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Feature #16990

open

Sets: operators compatibility with Array

Added by marcandre (Marc-Andre Lafortune) 10 months ago. Updated about 2 months ago.

Status:
Open
Priority:
Normal
Assignee:
-
Target version:
-
[ruby-core:98965]

Description

We currently have set <operator> array work fine:

Set[1] + [2] # => Set[1, 2]

Nothing works in the reverse order:

[1] + Set[2] # => no implicit conversion of Set into Array
# should be:
[1] + Set[2] # => [1, 2]

set-like operators

Note that the situation is particularly frustrating for &, | and -.
If someone wants to do ary - set, one has to do ary - set.to_a which will, internally, do a to_set, so what is happening is set.to_a.to_set!! (assuming ary is over SMALL_ARRAY_LEN == 16 size, otherwise it's still doing in O(ary * set) instead of O(ary)).

The same holds with & and |; see order issue as to why this can not (officially) be done any other way.

Reminder:

ary & ary.reverse # => ary
Set[*ary] & Set[*ary.reverse]  # => Set[*ary.reverse], officially order is indeterminate

Related issues

Related to Ruby master - Feature #16989: Sets: need ♥️Assignedknu (Akinori MUSHA)Actions
Actions #1

Updated by marcandre (Marc-Andre Lafortune) 10 months ago

Updated by Eregon (Benoit Daloze) 7 months ago

Isn't [1].to_set + Set[2] a good workaround here?

Updated by marcandre (Marc-Andre Lafortune) 7 months ago

Eregon (Benoit Daloze) wrote in #note-2:

Isn't [1].to_set + Set[2] a good workaround here?

Did you mean only for +, or for all operators? Take - for example... ary.to_set - set the to_set is wasteful, and I don't want to write it in the first place 😆

An important question is: should the result be a Set, or an Array? In most cases, if there is interoperability, it won't matter that much. I think that array <op> set should return an array. In my understanding, array & set should be a great way to say I have this array, I want to keep only those elements that match the set. It should just work.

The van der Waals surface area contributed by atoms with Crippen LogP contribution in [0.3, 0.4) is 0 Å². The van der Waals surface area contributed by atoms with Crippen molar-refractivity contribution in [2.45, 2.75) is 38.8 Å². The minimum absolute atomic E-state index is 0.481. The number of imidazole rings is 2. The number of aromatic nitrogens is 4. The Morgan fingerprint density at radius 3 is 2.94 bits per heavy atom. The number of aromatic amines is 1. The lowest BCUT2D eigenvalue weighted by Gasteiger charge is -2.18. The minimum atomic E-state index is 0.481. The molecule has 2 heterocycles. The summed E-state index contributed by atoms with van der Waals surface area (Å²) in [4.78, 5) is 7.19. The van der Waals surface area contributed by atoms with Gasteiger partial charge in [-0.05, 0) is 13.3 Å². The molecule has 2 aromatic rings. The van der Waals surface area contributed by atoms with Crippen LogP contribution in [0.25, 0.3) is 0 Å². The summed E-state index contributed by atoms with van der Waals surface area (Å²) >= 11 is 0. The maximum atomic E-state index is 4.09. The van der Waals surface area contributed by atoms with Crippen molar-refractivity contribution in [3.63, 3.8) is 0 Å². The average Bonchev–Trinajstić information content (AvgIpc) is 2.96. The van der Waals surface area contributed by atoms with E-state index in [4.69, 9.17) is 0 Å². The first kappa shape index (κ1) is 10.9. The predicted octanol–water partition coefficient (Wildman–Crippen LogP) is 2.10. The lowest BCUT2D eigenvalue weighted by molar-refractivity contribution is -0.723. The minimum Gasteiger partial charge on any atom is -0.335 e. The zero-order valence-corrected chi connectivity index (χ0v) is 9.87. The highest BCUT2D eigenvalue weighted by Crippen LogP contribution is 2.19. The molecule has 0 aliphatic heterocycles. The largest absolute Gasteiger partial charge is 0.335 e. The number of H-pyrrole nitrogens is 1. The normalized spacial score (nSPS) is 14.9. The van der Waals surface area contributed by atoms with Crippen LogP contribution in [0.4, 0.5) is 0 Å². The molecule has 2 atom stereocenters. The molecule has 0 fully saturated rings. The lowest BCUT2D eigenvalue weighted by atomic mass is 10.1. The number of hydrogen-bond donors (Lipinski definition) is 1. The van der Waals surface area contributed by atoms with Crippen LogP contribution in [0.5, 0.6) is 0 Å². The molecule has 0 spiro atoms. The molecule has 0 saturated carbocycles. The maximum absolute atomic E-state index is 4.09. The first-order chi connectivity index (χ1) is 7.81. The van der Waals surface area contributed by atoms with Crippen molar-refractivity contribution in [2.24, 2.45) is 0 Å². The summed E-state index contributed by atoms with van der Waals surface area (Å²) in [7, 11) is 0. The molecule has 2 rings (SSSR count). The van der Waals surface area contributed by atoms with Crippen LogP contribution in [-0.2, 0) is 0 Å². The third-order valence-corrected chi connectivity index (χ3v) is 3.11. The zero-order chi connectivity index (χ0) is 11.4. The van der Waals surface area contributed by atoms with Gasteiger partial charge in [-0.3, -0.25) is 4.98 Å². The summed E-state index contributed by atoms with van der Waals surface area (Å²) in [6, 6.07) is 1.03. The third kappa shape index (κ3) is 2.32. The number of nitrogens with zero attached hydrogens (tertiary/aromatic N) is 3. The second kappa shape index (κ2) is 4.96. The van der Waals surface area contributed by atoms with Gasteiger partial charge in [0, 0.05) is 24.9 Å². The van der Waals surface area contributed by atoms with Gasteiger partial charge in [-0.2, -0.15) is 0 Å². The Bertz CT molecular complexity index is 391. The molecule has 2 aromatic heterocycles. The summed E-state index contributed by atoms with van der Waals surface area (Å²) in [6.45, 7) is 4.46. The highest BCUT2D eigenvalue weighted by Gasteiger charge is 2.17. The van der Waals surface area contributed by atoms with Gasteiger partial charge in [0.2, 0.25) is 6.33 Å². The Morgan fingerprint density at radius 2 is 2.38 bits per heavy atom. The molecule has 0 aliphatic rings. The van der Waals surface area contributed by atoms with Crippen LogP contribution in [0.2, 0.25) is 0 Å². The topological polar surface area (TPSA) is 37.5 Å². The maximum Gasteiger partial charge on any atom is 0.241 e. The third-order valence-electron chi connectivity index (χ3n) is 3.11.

I'll repeat a usecase which was a bunch of constants in RuboCop that were arrays. Changing them to Sets would break a bunch of code that does my_list_of_stuff + OtherClass::STUFF, for example.

Updated by knu (Akinori MUSHA) 7 months ago

We can probably define Set#to_ary if it's OK, and Array#+ will be able to deal with a set. Let us think about the downsides...

Updated by knu (Akinori MUSHA) 7 months ago

As for the result type, I think Array operators should return arrays. Otherwise array += set would turn the variable array to a Set and that would be a surprise.

Updated by Eregon (Benoit Daloze) 7 months ago

Because Array and Set are fundamentally different, I think ensuring both operands have the same type, explicitly or internally, is completely reasonable.
I don't expect Array "set" operations to magically know about the Set representation.

Having something that is both fast for include? and + means it needs to keep both a set-like representation and an array-like representation, which is a memory trade-off that FastArray in your PRs makes.

my_list_of_stuff + OtherClass::STUFF

Which is what type?
set + array already does set + array.to_set and returns a Set (dedup'd elements)

array + set is not so well defined.
Does it do array + set.to_a with duplicated elements? And then that makes the return type inconsistent with set + array.
Doing array.to_set + set implicitly doesn't seem nice either as knu (Akinori MUSHA) said.

I think a few practical examples from RuboCop would help to figure what makes most sense.
Maybe having a specialized abstraction like FastArray is what makes most sense for RuboCop if non-set operations are used frequently.

Updated by marcandre (Marc-Andre Lafortune) 7 months ago

knu (Akinori MUSHA) wrote in #note-4:

We can probably define Set#to_ary if it's OK, and Array#+ will be able to deal with a set. Let us think about the downsides...

While this may be a good thing, and at least make them interoperable, it is still quite inefficient... For example, Array#- would call to_ary, which would create a temporary array from the hash, only to create a temporary hash/set...